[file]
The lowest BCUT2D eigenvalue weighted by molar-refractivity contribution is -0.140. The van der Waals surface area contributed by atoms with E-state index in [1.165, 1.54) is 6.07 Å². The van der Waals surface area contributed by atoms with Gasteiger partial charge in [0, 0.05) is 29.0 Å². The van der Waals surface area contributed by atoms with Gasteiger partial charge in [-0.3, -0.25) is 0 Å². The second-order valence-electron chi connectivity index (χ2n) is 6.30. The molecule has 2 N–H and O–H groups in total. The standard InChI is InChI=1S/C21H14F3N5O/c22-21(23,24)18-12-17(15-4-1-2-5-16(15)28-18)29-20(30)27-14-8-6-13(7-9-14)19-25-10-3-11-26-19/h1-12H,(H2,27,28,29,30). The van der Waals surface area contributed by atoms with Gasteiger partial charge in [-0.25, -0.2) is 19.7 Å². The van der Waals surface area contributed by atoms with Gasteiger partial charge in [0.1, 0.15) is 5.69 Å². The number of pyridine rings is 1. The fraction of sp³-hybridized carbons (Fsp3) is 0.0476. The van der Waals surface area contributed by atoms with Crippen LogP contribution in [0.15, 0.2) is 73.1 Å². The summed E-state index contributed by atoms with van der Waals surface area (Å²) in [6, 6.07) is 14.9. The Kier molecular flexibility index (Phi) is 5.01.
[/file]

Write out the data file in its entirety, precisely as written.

The lowest BCUT2D eigenvalue weighted by molar-refractivity contribution is -0.140. The van der Waals surface area contributed by atoms with E-state index in [1.165, 1.54) is 6.07 Å². The van der Waals surface area contributed by atoms with Gasteiger partial charge in [0, 0.05) is 29.0 Å². The van der Waals surface area contributed by atoms with Gasteiger partial charge in [-0.3, -0.25) is 0 Å². The second-order valence-electron chi connectivity index (χ2n) is 6.30. The molecule has 2 N–H and O–H groups in total. The standard InChI is InChI=1S/C21H14F3N5O/c22-21(23,24)18-12-17(15-4-1-2-5-16(15)28-18)29-20(30)27-14-8-6-13(7-9-14)19-25-10-3-11-26-19/h1-12H,(H2,27,28,29,30). The van der Waals surface area contributed by atoms with Gasteiger partial charge in [-0.25, -0.2) is 19.7 Å². The van der Waals surface area contributed by atoms with Gasteiger partial charge in [0.1, 0.15) is 5.69 Å². The number of pyridine rings is 1. The fraction of sp³-hybridized carbons (Fsp3) is 0.0476. The van der Waals surface area contributed by atoms with Crippen LogP contribution in [0.15, 0.2) is 73.1 Å². The summed E-state index contributed by atoms with van der Waals surface area (Å²) in [6, 6.07) is 14.9. The Kier molecular flexibility index (Phi) is 5.01.